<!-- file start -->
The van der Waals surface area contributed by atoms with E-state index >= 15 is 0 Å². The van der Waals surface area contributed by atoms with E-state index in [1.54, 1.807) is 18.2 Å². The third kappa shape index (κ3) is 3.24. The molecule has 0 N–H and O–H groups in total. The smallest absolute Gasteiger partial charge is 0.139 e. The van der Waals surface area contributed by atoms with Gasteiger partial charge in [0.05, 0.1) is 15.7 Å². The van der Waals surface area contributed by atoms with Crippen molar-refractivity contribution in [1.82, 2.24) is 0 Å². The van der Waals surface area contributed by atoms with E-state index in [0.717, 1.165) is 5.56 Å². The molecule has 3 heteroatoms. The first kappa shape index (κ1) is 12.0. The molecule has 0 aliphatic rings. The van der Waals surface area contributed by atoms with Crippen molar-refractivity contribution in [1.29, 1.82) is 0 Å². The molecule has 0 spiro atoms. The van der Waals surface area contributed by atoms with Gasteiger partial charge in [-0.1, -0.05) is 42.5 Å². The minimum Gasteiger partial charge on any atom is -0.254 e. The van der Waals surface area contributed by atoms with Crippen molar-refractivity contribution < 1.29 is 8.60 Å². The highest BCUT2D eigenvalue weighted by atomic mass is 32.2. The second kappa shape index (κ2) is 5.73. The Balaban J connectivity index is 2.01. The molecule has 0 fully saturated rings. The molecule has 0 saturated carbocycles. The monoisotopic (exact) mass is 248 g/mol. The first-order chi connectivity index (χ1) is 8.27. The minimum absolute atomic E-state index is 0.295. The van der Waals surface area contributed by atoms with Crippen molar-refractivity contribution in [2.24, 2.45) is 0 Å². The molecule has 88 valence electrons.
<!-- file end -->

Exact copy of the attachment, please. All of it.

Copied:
The van der Waals surface area contributed by atoms with E-state index >= 15 is 0 Å². The van der Waals surface area contributed by atoms with E-state index in [1.54, 1.807) is 18.2 Å². The third kappa shape index (κ3) is 3.24. The molecule has 0 N–H and O–H groups in total. The smallest absolute Gasteiger partial charge is 0.139 e. The van der Waals surface area contributed by atoms with Gasteiger partial charge in [0.05, 0.1) is 15.7 Å². The van der Waals surface area contributed by atoms with Crippen molar-refractivity contribution in [1.82, 2.24) is 0 Å². The van der Waals surface area contributed by atoms with E-state index in [0.717, 1.165) is 5.56 Å². The molecule has 3 heteroatoms. The first kappa shape index (κ1) is 12.0. The molecule has 0 aliphatic rings. The van der Waals surface area contributed by atoms with Crippen molar-refractivity contribution in [1.29, 1.82) is 0 Å². The molecule has 0 spiro atoms. The van der Waals surface area contributed by atoms with Gasteiger partial charge in [-0.1, -0.05) is 42.5 Å². The minimum Gasteiger partial charge on any atom is -0.254 e. The van der Waals surface area contributed by atoms with Crippen molar-refractivity contribution < 1.29 is 8.60 Å². The highest BCUT2D eigenvalue weighted by atomic mass is 32.2. The second kappa shape index (κ2) is 5.73. The Balaban J connectivity index is 2.01. The molecule has 0 fully saturated rings. The molecule has 0 saturated carbocycles. The monoisotopic (exact) mass is 248 g/mol. The first-order chi connectivity index (χ1) is 8.27. The minimum absolute atomic E-state index is 0.295. The van der Waals surface area contributed by atoms with Crippen molar-refractivity contribution in [2.24, 2.45) is 0 Å². The molecule has 88 valence electrons.